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So how does one deal with a problem like the present neverending stream of undocumented aliens and their children flocking to and illegally crossing our borders? What doesn't seem to be understood or addressed by our leadership at both the state and federal levels is that this and other problems like it will not be dealt with today until our leadership presents today's problems in their true historic and economic contexts, where all relevant facts are considered. Hopefully, this will be a process which no longer ignores past actions and decisions made by the United States, that remain directly responsible for the present situation we now find ourselves in.

Going back to the beginning of the 20th century, again and again the United States went around the Carribean and other countries in Latin America with the U.S. marines implementing a United States foreign policy of coercion that created weak undemocratic puppet governments in these countries, where an economic mercantilism balance of power was established in the exclusive favoring of a rapidly industrializing U.S., while relegating these purposefully stunted and underdeveloped countries to a poor country subsistance status in their sole role as suppliers of a raw material or one product for the sole benefit of the U.S., which gave them the aptly titled description of banana republics.

The present anarchy and lack of hope that has driven people in these countries to leave their homes or send their children unaccompanied to the U.S. border is a direct result of a U.S. economic and military hegemony that has precluded the normal development of Mexico and the rest of Central America, making them incapable of coming out from under the shadow of the U.S. This history is well documented by Oliver Stone in his Untold History of the U.S. that you can presently see on Netflix.

The gross disparity between North and South economic well being doesn't just exist in the Americas, but can also be found in Europe, where South-North migration has been a positive reality going back to the beginning of the Industrial Revolution. But in the U.S., Latino migrants, while immeasurably benefiting the American economy with their cheap labor, have not been allowed to integrate themselves into this country as immigrants from elsewhere have done in the countries they moved to.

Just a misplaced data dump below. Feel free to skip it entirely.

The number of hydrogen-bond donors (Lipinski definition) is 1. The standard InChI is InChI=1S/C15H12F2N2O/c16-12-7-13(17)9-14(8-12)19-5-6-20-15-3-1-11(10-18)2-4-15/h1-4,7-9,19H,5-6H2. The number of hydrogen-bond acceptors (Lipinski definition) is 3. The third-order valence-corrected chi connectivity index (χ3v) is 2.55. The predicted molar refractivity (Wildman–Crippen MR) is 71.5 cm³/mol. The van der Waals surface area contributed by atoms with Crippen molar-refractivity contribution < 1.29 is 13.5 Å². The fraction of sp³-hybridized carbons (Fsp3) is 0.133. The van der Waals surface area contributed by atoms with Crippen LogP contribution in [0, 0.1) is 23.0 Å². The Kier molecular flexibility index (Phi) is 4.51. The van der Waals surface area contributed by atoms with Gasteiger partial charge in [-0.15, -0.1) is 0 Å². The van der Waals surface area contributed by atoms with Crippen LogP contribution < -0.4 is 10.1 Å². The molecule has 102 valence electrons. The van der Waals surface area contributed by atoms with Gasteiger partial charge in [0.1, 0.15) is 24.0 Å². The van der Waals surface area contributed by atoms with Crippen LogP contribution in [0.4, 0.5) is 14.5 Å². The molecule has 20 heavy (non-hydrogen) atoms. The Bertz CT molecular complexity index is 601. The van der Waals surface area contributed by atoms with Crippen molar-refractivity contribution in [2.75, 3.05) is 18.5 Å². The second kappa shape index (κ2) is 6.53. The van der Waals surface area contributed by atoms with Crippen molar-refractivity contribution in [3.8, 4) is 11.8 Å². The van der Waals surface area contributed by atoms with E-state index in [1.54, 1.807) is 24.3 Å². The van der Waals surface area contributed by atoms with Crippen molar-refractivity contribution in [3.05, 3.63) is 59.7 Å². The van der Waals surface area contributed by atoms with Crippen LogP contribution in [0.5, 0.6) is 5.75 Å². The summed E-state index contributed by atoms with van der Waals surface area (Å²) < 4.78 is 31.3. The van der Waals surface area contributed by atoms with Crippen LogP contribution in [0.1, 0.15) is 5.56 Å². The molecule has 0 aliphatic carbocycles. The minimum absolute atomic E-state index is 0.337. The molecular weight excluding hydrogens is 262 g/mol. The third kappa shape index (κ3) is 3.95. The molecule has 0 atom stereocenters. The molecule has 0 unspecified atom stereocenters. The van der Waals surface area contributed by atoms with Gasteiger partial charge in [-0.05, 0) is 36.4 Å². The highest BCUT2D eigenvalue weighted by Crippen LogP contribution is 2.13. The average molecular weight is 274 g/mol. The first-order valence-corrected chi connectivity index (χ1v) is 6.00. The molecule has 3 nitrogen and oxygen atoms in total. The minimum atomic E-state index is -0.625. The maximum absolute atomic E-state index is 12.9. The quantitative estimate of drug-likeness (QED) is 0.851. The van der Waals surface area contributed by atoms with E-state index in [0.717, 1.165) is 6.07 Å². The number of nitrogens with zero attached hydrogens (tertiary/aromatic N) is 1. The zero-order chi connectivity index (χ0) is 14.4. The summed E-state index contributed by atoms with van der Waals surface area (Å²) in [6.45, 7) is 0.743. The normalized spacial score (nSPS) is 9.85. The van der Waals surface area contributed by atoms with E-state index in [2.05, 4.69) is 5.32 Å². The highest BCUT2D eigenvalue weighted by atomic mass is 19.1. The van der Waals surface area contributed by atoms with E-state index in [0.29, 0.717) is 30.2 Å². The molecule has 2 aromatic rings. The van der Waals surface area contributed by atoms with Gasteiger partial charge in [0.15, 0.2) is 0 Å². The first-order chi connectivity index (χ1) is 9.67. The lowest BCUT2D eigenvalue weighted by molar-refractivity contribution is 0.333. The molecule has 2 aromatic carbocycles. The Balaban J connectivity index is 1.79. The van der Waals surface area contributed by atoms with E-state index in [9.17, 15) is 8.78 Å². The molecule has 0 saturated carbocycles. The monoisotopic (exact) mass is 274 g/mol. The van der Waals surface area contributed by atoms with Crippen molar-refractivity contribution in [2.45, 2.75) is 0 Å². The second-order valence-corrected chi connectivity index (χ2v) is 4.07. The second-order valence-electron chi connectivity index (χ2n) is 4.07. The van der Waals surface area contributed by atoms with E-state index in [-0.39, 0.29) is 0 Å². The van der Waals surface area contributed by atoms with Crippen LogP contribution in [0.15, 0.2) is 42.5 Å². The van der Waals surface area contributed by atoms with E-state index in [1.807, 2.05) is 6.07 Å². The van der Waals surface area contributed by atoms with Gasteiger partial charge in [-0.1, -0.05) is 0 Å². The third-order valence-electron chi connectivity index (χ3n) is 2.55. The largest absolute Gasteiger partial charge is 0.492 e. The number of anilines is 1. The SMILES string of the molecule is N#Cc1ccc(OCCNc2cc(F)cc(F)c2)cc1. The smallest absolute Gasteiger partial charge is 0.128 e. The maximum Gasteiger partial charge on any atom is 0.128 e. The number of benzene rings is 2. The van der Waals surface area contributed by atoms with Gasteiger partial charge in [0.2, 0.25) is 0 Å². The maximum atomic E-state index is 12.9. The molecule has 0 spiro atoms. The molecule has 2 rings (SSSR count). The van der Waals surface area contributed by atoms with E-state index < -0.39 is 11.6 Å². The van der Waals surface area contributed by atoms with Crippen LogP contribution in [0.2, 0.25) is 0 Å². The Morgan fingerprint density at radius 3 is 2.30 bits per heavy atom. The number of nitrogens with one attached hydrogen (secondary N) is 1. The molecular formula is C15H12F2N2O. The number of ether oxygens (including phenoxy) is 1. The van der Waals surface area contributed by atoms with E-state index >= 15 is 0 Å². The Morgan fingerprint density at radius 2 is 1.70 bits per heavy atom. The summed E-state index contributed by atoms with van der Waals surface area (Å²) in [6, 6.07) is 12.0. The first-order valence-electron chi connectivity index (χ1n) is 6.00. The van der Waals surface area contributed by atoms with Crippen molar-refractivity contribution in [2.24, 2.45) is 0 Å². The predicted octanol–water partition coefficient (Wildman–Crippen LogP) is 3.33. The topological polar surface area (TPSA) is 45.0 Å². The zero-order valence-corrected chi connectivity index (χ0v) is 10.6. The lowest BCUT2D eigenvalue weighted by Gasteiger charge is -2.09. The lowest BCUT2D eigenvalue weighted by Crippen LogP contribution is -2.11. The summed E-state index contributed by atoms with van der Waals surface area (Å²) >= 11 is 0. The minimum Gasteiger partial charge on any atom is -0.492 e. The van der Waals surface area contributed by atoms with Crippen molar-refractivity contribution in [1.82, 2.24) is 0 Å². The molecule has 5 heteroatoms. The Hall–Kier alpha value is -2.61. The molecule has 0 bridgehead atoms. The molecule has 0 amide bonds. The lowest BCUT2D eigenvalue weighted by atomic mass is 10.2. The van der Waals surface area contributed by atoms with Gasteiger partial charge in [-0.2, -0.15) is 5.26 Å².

The Bracero Program instituted in 1942 to help replenish the war-depleted ranks of the farm sector of our economy by allowing temporary workers from Mexico, did little to increase the economic well being of these workers. What it established was an underclass of workers willing to do jobs that Americans were no longer willing to do. It is worth mentioning that even when this program was formally ended in 1964, borders were somehow temporarily left opened between the U.S. and Mexico to allow workers to come pick crops, since nobody else in this country was willing to do this work.

As if drug cartels and gangs that continued to terrorize the population of Mexico and Latin America weren't bad enough, then came NAFTA. At the beginning, Mexican culture and society was built and sustained around the cultivation of corn. But what does a Mexican compesino do when one Iowa farmer can produce far more corn at a cheaper price than tradition Mexican farms can? Where other than North to the U.S. can these displaced farmers go with no other options for work?

So now, the best Trump & Co. can think of is to build a $25 billion wall against the "barbarians" in much the same way China tried- and failed- in the past. Might I suggest a better alternative, based on this country's use of the Marshal Plan at the end of WWII. Instead of going into Germany and Japan seeking further retribution for the war, this country's smart leadership rebuilt the economic infrastructures of both countries to modern state-of-the-art standards, so that not so many years after the war both Germany and Japan had become dynamic and independent economic powerhouses that helped drive the post WWII years world economy into being probably the most prosperous for not only Germans and Japanese, but also for Americans, while offering the best response to the looming communist threat. Alas, the Marshal Plan was not instituted in England, which caused one Englishman to remark, "The worst thing that happened to England was that it won the war."

We have spend a trillion dollars in both Iraq and Afghanistan. And after 16 years of "policing" these countries, we are no closer to peace. The only folks who like this policy are the corporations getting rich fulfilling war materiel contracts. So now, we can spend $25 billion building a wall to keep people out of the U.S. or we can rather invest this money and more into finally building the modern infrastructure in Mexico and Central America that makes it possible for people to do well at home. Might they then offer a market for American goods and services that far exceeds the seed money necessary to get them finally on the right track? Gee, what a radical idea.

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